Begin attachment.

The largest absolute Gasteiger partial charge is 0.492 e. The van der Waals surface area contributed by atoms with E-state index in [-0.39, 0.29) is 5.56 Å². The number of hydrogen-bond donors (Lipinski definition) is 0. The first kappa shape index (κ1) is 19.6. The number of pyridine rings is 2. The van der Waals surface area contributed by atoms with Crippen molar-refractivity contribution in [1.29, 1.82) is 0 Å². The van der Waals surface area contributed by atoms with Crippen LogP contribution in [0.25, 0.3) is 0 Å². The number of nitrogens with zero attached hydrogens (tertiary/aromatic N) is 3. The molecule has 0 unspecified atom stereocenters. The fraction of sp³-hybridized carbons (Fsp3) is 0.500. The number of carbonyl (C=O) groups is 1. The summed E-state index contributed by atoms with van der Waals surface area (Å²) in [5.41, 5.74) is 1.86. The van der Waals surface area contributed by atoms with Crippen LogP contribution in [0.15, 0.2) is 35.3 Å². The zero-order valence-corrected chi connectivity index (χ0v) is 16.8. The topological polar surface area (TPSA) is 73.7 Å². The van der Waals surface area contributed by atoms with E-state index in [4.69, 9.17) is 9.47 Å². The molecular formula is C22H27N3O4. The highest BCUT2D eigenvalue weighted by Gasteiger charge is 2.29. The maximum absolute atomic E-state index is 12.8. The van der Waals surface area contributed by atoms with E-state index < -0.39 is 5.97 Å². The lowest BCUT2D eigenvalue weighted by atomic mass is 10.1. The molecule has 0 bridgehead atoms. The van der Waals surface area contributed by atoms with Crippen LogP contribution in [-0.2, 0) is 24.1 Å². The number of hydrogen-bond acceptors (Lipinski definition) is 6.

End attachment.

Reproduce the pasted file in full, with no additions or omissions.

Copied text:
The largest absolute Gasteiger partial charge is 0.492 e. The van der Waals surface area contributed by atoms with E-state index in [-0.39, 0.29) is 5.56 Å². The number of hydrogen-bond donors (Lipinski definition) is 0. The first kappa shape index (κ1) is 19.6. The number of pyridine rings is 2. The van der Waals surface area contributed by atoms with Crippen molar-refractivity contribution in [1.29, 1.82) is 0 Å². The van der Waals surface area contributed by atoms with Crippen LogP contribution in [0.25, 0.3) is 0 Å². The number of nitrogens with zero attached hydrogens (tertiary/aromatic N) is 3. The molecule has 0 unspecified atom stereocenters. The fraction of sp³-hybridized carbons (Fsp3) is 0.500. The number of carbonyl (C=O) groups is 1. The summed E-state index contributed by atoms with van der Waals surface area (Å²) in [5.41, 5.74) is 1.86. The van der Waals surface area contributed by atoms with Crippen LogP contribution in [0.15, 0.2) is 35.3 Å². The zero-order valence-corrected chi connectivity index (χ0v) is 16.8. The topological polar surface area (TPSA) is 73.7 Å². The van der Waals surface area contributed by atoms with E-state index in [4.69, 9.17) is 9.47 Å². The molecular formula is C22H27N3O4. The highest BCUT2D eigenvalue weighted by Gasteiger charge is 2.29. The maximum absolute atomic E-state index is 12.8. The van der Waals surface area contributed by atoms with E-state index < -0.39 is 5.97 Å². The lowest BCUT2D eigenvalue weighted by atomic mass is 10.1. The molecule has 0 bridgehead atoms. The van der Waals surface area contributed by atoms with Crippen LogP contribution in [-0.2, 0) is 24.1 Å². The number of hydrogen-bond acceptors (Lipinski definition) is 6.